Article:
Reports: DNI850248-DNI8: Backwater Controls on Fluvial Morphodynamics near River Mouths

Michael Lamb, PhD, California Institute of Technology

Research Problem:Sediment flux from rivers to oceans is the fundamental driver of fluvio-deltaic morphodynamics and continental-margin sedimentation, yet sediment transport across the river-to-marine boundary is poorly understood.  Coastal rivers typically are affected by backwater,which should render rivers highly depositional near their mouths, leading to sedimentation.  This reasoning is counter to observations of riverbed scour, erosional bedforms, and long-lived backwater zones near the mouths of some coastal rivers (e.g., Mississippi River).

Numerical Modeling:To explain these observations, we have developed a quasi-2D numerical model of a coupled fluvial backwater and offshore river-plume system for the case of the Mississippi River.  Model results (Lamb et al., 2012a) show that during high-discharge events the normal-flow depth can become larger than the water depth at the river mouth resulting in drawdown of the water surface, spatial acceleration of flow, and erosion of the riverbed.  This in turn may affect river avulsion processes and delta building (Chatanantavet et al., 2012).

Field Application:Application of the model suggests that the lower 500 km of the Mississippi River experiences erosion for flood events with a recurrence interval larger than ~2 years (Lamb et al., 2012a; Nittrouer et al., 2012).  More frequent, smaller discharge floods have a backwater zone that can act as a filter forcing deposition and retarding source-to-sink sediment transfer.  Large flood events with divergent offshore plumes, however, can eliminate the backwater zone resulting in fluvial erosion and enhanced sediment delivery basinward.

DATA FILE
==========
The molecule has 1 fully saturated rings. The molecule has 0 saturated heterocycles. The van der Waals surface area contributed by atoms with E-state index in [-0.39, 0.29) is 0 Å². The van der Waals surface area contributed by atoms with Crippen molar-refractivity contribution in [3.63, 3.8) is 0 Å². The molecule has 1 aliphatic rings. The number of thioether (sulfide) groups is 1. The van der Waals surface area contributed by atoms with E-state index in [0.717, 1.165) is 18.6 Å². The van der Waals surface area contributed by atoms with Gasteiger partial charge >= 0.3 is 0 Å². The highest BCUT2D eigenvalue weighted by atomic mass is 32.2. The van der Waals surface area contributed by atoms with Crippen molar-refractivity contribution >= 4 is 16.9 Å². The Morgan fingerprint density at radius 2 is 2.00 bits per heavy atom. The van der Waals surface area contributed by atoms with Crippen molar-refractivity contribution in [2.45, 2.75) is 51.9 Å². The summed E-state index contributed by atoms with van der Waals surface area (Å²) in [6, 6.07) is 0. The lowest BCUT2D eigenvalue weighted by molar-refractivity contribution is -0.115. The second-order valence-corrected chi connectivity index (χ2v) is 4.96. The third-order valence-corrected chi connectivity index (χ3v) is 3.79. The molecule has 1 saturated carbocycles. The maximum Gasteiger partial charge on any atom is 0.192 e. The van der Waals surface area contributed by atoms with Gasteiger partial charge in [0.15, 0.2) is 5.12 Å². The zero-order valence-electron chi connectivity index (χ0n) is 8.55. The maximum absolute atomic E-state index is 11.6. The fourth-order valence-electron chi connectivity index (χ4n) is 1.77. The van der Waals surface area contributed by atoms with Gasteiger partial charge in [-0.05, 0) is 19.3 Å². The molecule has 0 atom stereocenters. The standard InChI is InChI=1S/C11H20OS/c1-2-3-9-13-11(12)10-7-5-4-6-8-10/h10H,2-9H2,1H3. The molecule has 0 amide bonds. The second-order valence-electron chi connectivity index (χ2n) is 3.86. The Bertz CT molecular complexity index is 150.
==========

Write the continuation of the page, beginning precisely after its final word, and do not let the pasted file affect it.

Flume Experiments:To further test these ideas, flume experiments were performed in the new Earth Surface Dynamics Laboratory at Caltech.  Using a 5-m long river flume connected to an “ocean” basin we have simulated river bed morphodynamics under a wide range of scenarios.  Experimental results indicate that erosion and deposition in backwater zones can significantly affect the river long profile and stratigraphy (Chatanantavet and Lamb, in prep).

An unexpected consequence of scaling ripple bedforms in the flume experiments has led to the development of a new bedform stability diagram for sandy beds with application to Earth and Mars (Lamb et al., 2012b), as well as an analysis of wave ripples in Neoproterozoic rocks that relate to the snowball-earth hypothesis (Lamb et al., 2012c).

Overall Scientific Impact:  Research from this grant has allowed the development of a new framework for the way in which rivers behave near coasts – regions where much of the human population resides, and substantial deposits are constructed of interest for hydrocarbon exploration. Ultimately a better understanding of the controls on the patterns of erosion and deposition in coastal rivers will lead to better models for flood hazards, land restoration, and reservoir quality.

Research Team and Impact: This grant supported four summer undergraduate fellows who assisted with the experiments in 2011 and 2012.  Students learned how to conduct a scientific investigation, collect data and report results.  Most of the funding of this project went to support a postdoctoral scholar, Phairot Chatanantavet.  This project was the first funded project of a new PI, Michael Lamb, at Caltech.  It helped launch his program in coastal river science which now includes a state-of-the-art modeling facility.  Furthermore, the work performed under this award was used as a springboard for a larger research effort in coastal rivers, which was funded in 2012 by the National Science Foundation.